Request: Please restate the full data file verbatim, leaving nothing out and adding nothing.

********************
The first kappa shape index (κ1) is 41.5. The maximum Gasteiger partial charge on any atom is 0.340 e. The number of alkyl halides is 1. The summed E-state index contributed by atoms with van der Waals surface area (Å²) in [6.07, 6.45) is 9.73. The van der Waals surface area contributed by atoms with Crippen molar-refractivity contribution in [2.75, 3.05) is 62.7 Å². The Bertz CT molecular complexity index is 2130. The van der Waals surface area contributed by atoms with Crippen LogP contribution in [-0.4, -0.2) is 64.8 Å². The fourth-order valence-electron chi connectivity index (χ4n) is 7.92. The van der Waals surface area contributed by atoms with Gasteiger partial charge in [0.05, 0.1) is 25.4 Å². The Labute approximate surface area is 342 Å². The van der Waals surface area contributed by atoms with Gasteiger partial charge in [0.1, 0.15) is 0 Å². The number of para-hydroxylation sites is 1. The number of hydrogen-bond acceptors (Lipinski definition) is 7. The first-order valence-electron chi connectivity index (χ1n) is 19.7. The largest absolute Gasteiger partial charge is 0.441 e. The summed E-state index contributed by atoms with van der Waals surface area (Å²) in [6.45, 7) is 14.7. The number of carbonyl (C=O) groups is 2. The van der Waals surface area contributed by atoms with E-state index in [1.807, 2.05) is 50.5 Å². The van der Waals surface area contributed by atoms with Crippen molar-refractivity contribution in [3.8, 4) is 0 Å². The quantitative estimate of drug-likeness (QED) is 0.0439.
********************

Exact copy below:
The first kappa shape index (κ1) is 41.5. The maximum Gasteiger partial charge on any atom is 0.340 e. The number of alkyl halides is 1. The summed E-state index contributed by atoms with van der Waals surface area (Å²) in [6.07, 6.45) is 9.73. The van der Waals surface area contributed by atoms with Crippen molar-refractivity contribution in [2.75, 3.05) is 62.7 Å². The Bertz CT molecular complexity index is 2130. The van der Waals surface area contributed by atoms with Crippen LogP contribution in [-0.4, -0.2) is 64.8 Å². The fourth-order valence-electron chi connectivity index (χ4n) is 7.92. The van der Waals surface area contributed by atoms with Gasteiger partial charge in [0.05, 0.1) is 25.4 Å². The Labute approximate surface area is 342 Å². The van der Waals surface area contributed by atoms with Gasteiger partial charge in [0.1, 0.15) is 0 Å². The number of para-hydroxylation sites is 1. The number of hydrogen-bond acceptors (Lipinski definition) is 7. The first-order valence-electron chi connectivity index (χ1n) is 19.7. The largest absolute Gasteiger partial charge is 0.441 e. The summed E-state index contributed by atoms with van der Waals surface area (Å²) in [6.45, 7) is 14.7. The number of carbonyl (C=O) groups is 2. The van der Waals surface area contributed by atoms with E-state index in [1.807, 2.05) is 50.5 Å². The van der Waals surface area contributed by atoms with Crippen molar-refractivity contribution in [3.8, 4) is 0 Å². The quantitative estimate of drug-likeness (QED) is 0.0439.